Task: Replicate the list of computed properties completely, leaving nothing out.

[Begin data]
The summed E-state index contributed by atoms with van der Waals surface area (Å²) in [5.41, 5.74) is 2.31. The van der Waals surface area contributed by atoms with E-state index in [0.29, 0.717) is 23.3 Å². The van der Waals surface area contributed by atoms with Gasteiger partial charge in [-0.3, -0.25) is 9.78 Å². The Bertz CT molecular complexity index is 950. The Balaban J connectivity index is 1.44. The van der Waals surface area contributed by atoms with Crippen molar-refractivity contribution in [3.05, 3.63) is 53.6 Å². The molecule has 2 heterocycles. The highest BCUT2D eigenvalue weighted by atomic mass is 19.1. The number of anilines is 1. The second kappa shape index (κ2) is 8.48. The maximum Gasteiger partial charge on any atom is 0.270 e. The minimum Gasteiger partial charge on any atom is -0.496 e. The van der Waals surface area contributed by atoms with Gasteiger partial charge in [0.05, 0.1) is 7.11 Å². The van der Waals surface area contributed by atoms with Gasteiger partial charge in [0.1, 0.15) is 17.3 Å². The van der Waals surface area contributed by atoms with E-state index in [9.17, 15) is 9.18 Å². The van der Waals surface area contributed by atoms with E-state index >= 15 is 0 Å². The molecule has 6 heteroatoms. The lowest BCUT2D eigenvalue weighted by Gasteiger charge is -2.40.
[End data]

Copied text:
The summed E-state index contributed by atoms with van der Waals surface area (Å²) in [5.41, 5.74) is 2.31. The van der Waals surface area contributed by atoms with E-state index in [0.29, 0.717) is 23.3 Å². The van der Waals surface area contributed by atoms with Gasteiger partial charge in [-0.3, -0.25) is 9.78 Å². The Bertz CT molecular complexity index is 950. The Balaban J connectivity index is 1.44. The van der Waals surface area contributed by atoms with Crippen molar-refractivity contribution in [3.05, 3.63) is 53.6 Å². The molecule has 2 heterocycles. The highest BCUT2D eigenvalue weighted by atomic mass is 19.1. The number of anilines is 1. The second kappa shape index (κ2) is 8.48. The maximum Gasteiger partial charge on any atom is 0.270 e. The minimum Gasteiger partial charge on any atom is -0.496 e. The van der Waals surface area contributed by atoms with Gasteiger partial charge in [0.05, 0.1) is 7.11 Å². The van der Waals surface area contributed by atoms with Gasteiger partial charge in [0.1, 0.15) is 17.3 Å². The van der Waals surface area contributed by atoms with E-state index in [9.17, 15) is 9.18 Å². The van der Waals surface area contributed by atoms with E-state index >= 15 is 0 Å². The molecule has 6 heteroatoms. The lowest BCUT2D eigenvalue weighted by Gasteiger charge is -2.40.